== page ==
Skip to content
Bureau of Disease Control

Methicillin Resistant Staphylococcus aureus (MRSA)

What Is Methicillin Resistant Staph Aureus (MRSA)?

MRSA is a resistant strain of Staphylococcus (Staph) bacteria, one of the most common causes of skin infection. Staph bacteria are commonly found on our skin in small numbers. As many as one third of all people can carry the bacteria and have no symptoms.

Up to a third of Staph bacteria are resistant to commonly used antibiotics like Methicillin and erythromycin. Most MRSA infections are isolated cases and are not serious or invasive. Those cases are not reportable to the S.C. Dept. of Health& Environmental Control (DHEC). Clusters of MRSA are reportable to DHEC.

In the past, Staph infections were treated with antibiotics related to penicillin. Treatment of these infections has become much harder as Staph and other bacteria have become resistant to antibiotics. Drug resistant Staph (MRSA) causes the same types of skin infections that are caused by other Staph strains, but are more difficult to treat. MRSA is also spread the same way as other Staph strains.

What are the symptoms?

The most common signs of Staph infection are localized redness, swelling, and tenderness. Staph skin infections can appear as boils or abscesses, which may drain pus, or as impetigo with fluid filled blisters. Many people can carry the bacteria and have no symptoms.

How is MRSA treated?

Like most Staph infections, MRSA infections can usually be treated with proper hygiene and appropriate antibiotics. However, since MRSA is resistant to common antibiotics, it is harder to treat and may require special antibiotics. Large boils and abscesses often require draining. Often, patients must be hospitalized for surgery and intravenous antibiotics. If you have an infection you should see your doctor.

How do people catch this disease?

MRSA is spread by direct contact with someone who has a Staph infection, or someone who is carrying the bacteria but does not have any symptoms. It can also be spread by objects such as towels, sports equipment, fitness equipment, or other items that have been contaminated by contact with the skin of a person with Staph infection or a Staph carrier.

Clusters of Staph infection have been seen in athletes participating in contact sports such as football, basketball or wrestling, or in people using equipment that has been in direct contact with someone who has a Staph infection.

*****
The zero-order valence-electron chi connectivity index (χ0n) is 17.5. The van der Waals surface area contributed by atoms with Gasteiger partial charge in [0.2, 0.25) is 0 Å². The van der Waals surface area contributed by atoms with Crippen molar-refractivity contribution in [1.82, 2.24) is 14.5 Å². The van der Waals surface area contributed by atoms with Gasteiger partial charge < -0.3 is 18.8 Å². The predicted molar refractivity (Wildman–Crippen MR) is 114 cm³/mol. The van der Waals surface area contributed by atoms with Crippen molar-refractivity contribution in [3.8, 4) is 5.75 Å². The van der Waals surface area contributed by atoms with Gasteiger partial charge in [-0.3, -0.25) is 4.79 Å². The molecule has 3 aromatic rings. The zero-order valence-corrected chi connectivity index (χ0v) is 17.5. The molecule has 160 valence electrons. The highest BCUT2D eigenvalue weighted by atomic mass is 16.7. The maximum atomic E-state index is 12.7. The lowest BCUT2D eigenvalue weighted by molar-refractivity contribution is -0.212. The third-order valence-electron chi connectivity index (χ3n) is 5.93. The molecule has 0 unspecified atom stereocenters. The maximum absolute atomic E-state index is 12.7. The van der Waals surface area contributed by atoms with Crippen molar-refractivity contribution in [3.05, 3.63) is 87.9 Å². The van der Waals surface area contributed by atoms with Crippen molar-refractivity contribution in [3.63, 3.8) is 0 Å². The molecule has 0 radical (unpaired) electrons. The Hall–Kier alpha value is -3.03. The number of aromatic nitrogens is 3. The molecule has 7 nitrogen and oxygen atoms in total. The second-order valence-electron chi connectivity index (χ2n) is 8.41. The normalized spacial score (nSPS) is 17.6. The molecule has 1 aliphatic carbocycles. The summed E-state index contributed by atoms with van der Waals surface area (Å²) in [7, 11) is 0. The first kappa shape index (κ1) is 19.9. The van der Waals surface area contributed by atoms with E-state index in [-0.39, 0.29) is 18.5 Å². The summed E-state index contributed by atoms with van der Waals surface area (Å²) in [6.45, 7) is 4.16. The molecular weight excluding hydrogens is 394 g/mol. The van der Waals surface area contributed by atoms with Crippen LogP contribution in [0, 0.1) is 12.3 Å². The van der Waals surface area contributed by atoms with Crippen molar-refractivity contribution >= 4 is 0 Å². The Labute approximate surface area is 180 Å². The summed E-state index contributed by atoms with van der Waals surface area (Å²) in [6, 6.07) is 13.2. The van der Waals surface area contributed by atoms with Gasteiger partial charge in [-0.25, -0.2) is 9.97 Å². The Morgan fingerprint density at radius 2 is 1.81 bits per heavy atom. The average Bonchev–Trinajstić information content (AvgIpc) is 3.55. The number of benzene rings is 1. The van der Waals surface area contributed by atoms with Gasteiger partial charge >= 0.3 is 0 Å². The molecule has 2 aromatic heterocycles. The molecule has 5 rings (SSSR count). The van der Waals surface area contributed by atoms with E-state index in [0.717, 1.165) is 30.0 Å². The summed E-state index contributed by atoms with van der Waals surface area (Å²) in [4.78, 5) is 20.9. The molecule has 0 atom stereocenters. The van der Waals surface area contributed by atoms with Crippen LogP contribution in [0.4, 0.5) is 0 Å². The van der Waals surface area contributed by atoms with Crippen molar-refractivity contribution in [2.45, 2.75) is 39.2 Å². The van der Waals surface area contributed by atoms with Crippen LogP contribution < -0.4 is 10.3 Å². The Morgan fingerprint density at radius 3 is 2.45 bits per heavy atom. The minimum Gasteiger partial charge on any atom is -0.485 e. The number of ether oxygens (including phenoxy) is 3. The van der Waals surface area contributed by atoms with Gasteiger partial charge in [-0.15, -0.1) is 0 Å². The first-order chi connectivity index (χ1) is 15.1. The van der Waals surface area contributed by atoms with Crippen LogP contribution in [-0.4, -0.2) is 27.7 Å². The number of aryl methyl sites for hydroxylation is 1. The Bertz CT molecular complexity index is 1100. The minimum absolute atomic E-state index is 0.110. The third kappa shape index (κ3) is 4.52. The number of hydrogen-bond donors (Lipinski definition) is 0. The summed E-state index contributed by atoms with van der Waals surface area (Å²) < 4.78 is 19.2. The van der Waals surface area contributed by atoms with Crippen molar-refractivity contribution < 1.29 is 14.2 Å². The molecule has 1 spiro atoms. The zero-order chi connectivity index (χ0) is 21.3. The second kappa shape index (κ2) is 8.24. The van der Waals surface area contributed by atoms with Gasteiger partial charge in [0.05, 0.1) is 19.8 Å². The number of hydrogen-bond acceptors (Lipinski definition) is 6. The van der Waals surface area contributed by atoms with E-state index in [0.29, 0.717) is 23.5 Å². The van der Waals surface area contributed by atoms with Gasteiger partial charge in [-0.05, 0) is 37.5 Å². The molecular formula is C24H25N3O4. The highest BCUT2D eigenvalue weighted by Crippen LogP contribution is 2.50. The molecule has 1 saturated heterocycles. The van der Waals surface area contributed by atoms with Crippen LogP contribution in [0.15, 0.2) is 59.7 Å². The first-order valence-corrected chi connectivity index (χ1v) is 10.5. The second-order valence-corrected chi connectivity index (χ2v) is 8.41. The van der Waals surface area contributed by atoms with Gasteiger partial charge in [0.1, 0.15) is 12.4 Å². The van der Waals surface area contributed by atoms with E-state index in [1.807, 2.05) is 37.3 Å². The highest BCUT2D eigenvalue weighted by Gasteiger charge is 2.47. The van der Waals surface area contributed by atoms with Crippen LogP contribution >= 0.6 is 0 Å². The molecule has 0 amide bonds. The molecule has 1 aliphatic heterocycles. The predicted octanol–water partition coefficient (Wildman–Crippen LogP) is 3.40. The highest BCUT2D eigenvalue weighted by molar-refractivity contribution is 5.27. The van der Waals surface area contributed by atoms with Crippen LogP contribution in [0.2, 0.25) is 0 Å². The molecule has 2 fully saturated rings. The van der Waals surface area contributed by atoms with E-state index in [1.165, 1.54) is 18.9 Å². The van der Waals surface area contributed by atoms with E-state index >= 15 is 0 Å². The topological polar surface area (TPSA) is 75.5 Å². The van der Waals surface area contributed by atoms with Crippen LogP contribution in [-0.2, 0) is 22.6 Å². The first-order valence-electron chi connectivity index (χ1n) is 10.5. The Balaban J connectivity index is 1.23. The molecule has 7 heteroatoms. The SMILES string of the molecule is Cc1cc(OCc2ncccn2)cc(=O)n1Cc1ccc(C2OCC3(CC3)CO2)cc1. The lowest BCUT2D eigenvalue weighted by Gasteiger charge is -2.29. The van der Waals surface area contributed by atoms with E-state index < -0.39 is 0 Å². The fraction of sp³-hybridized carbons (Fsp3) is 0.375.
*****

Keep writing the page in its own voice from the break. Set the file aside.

What can be done to stop the spread of this disease?

Good personal hygiene is key to preventing Staph infections. Wash your hands often and clean all cuts and bruises thoroughly. Cover all wounds. Don’t share towels or other personal items. Be sure to clean fitness and sports equipment after each use. Bathe or shower with soap and water as soon as possible after participating in contact sports.

Antibiotics are one of the truly great wonders of medicine. However, many bacteria are becoming resistant to them. It is important to take antibiotics only for bacterial infections to help reduce the spread of antibiotic resistant germs. Antibiotics are not effective for treating viruses and should not be taken for colds, the flu or other viral illnesses. If you are taking appropriate antibiotics for a bacterial infection, be sure to complete the course of treatment according to your doctor’s recommendation.

Staph & MRSA Prevention Tips

  • Sports Teams
    • Discourage sharing of towels, clothing and personal equipment
    • Wash towels daily after each use
    • Encourage showers using soap and hot water immediately after practice or competition
    • Ensure adequate availability of soap, hot water, and clean cloth towels
    • Establish routine cleaning schedules to disinfect shared equipment
    • Establish routine cleaning schedules to disinfect common surfaces such as benches, locker handles, doors and door knobs, showers, bathrooms, and hydrotherapy equipment
    • Cover all wounds, even if superficial. If a wound cannot be covered adequately, consider excluding players with potentially infectious skin lesions from practice and competition until the lesions are healed or can be covered.
    • Train athletes and coaches in general hygiene and first aid for wounds
    • Encourage athletes to report wounds and other skin lesions to coaches and encourage coaches to assess athletes regularly for skin lesions
    • Refer players with infected skin lesions immediately for medical evaluation
  • Gyms & Fitness Centers
    • Discourage sharing of towels, clothing and personal equipment
    • Wash towels daily. If you provide towels for member use, wash towels after each use
    • Keep up routine cleaning schedules to disinfect shared equipment
    • Keep up routine cleaning schedules to disinfect common surfaces such as benches, locker handles, doors and door knobs, showers, bathrooms, weights, cardiovascular equipment such as treadmills, stairsteppers, bicycles and ellipticals, and Nautilus or other resistance training equipment.
    • Encourage users to disinfect equipment after they have used it. Provide disinfectant and towels for each piece of equipment. Change the towels often.
  • At Home
    • Clean and cover all wounds, even if superficial
    • See your doctor if any wound becomes infected
    • Don’t share towels with others in the household
    • Practice good personal hygiene. Wash your hands often. Use soap, warm water and clean towels